David Gregory Won’t Be Prosecuted for Technical Violation of DC Gun Law
David Gregory committed a technical violation of DC's gun law to make a point on a national news show. Conservative gun control opponents are angry.
David Gregory committed a technical violation of DC’s gun law to make a point on a national news show. Conservative gun control opponents are angry.
WaPo (“NBC’s Gregory won’t be charged for displaying ammunition clip on TV“):
The D.C. attorney general on Friday declined to charge the host of NBC’s “Meet the Press” for displaying an empty ammunition magazine on national television, saying that doing so would not make the District safer.
The decision, coming amid a charged debate over gun laws, spares journalist David Gregory the possibility of jail time. But the attorney general warned the network “of the gravity of the illegal conduct . . . in a city and a nation that have been plagued by carnage from gun violence.”
In a letter to NBC, Attorney General Irvin B. Nathan admonished Gregory for knowingly flouting the law, but Nathan said he decided to exercise “prosecutorial discretion” and not pursue a criminal case. “Prosecution would not promote public safety in the District of Columbia, nor serve the best interests of the people,” Nathan wrote.
The letter ends a nearly three-week-long investigation by D.C. police, prompted by viewers who e-mailed the department after watching Gregory display a 30-round ammunition magazine during a Dec. 23 interview with the National Rifle Association’s executive vice president, Wayne LaPierre. The two were talking about the school shootings in Newtown, Conn.
Those viewers demanded that Gregory be arrested, citing a law that makes it illegal in the District to possess a magazine, even an empty one, capable of holding more than 10 rounds of ammunition. It’s a misdemeanor punishable by up to a year in jail and a $1,000 fine.
POLIICO (“No gun magazine charges for David Gregory“) adds:
D.C. attorney general Irvin Nathan on Friday said he would decline to prosecute in the case involving the Sunday show host and any NBC staffers. In a letter to NBC’s attorney Lee Levine, Nathan wrote that after reviewing the matter, his office “has determined to exercise its prosecutorial discretion to decline to bring criminal charges against Mr. Gregory, who has no criminal record, or any other NBC employee based on the events associated” with the broadcast.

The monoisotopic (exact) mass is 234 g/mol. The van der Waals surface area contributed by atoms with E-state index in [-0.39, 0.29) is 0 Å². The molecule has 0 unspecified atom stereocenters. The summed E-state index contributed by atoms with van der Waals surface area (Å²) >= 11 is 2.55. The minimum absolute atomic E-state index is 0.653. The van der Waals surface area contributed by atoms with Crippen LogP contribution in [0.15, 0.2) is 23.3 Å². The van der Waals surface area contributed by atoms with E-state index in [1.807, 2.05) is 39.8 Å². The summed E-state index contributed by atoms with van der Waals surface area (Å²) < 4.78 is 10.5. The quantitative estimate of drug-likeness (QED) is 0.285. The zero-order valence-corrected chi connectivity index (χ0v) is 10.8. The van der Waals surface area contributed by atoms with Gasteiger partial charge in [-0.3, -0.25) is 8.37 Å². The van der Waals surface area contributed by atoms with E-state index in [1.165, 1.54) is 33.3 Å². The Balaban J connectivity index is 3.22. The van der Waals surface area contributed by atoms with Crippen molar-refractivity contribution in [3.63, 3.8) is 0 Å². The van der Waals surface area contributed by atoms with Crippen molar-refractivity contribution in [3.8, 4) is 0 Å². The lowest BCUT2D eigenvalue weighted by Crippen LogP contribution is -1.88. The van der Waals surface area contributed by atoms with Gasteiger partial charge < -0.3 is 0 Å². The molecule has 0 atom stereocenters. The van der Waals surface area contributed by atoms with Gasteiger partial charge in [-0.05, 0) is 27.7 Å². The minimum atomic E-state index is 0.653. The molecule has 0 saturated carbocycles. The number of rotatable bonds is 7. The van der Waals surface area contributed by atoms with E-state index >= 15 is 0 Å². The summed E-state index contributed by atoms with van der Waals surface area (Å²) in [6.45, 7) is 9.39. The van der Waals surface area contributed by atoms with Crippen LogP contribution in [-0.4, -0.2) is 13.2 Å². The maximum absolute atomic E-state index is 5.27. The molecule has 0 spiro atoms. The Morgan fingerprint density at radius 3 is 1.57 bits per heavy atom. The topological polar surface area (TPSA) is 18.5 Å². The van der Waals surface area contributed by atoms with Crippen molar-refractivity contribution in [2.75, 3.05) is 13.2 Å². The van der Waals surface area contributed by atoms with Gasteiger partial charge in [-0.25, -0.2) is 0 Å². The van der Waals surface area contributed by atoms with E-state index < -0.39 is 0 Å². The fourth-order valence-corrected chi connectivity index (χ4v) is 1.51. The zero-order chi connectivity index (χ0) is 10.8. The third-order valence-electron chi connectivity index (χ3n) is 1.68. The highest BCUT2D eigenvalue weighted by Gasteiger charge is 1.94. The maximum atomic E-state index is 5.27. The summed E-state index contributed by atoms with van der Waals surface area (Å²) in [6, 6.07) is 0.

The office made its decision “despite the clarity of the violation of this important law, because under all of the circumstances here a prosecution would not promote public safety in the District of Columbia nor serve the best interests of the people of the District to whom this office owes its trust.”
Nathan noted that his office’s decision in this case was also influenced by “our recognition that the intent of the temporary possession and short display of the magazine was to promote the First Amendment purpose of informing an ongoing public debate about firearms policy in the United States.”
So, what we have here is a rare display of a prosecutor using common sense in a case involving a high-profile suspect. Yes, Gregory violated the law. But Nathan quite reasonably figured that the intent of the law was to make it a little harder to commit mass murder, that Gregory’s magazine was neither loaded nor attached to a weapon, and that Gregory was actually advocating for the very law in question.
Naturally, then, smart conservatives such as Cornell Law’s William Jacobson agree with the decision. Having read this far, of course, you know the answer. He greets the decision with a string of images bearing the captions “Because I’m the [sic] journalist and you’re not,” “If I were a black teenager I’d already be in jail,” and “If I were you, I’d already be in jail.” In a separate posting, he points to reports that Nathan and Gregory’s wife were both at a DC Shakespeare Company charity mock trial, implying that this was a factor in the decision.
Tennessee Law’s Glenn Reynolds observes, “Laws are for the little people. Gregory’s useful. But you can tell how proud they are of this decision by the fact that it came out on a Friday afternoon . . . .”
PowerLine’s Scott Johnson is sneering but makes no actual argument.
Wisconsin Law’s Ann Althouse takes a more reasonable position:
Why is the law important? If Gregory clearly violated the law, but there is no interest to be served in prosecuting him, doesn’t that prove that the law is not important? If the precise thing that he did — which is clearly what is defined as a crime — raises no interest in prosecution, how can we be satisfied by letting this one nice famous man go? Rewrite the law so that it only covers the activity that the government believes deserves prosecution, so there is equal justice under the law.
Now, I agree that laws should be written narrowly to prevent prosecutorial abuse. At the same time, though, some degree of prosecutorial discretion is reasonable. Surely, no prosecutor is going to charge a person with a crime for the sole act of carrying one empty magazine with no other evidence of intent to commit homicide, distribute mass quantities of magazines, or some other dangerous act.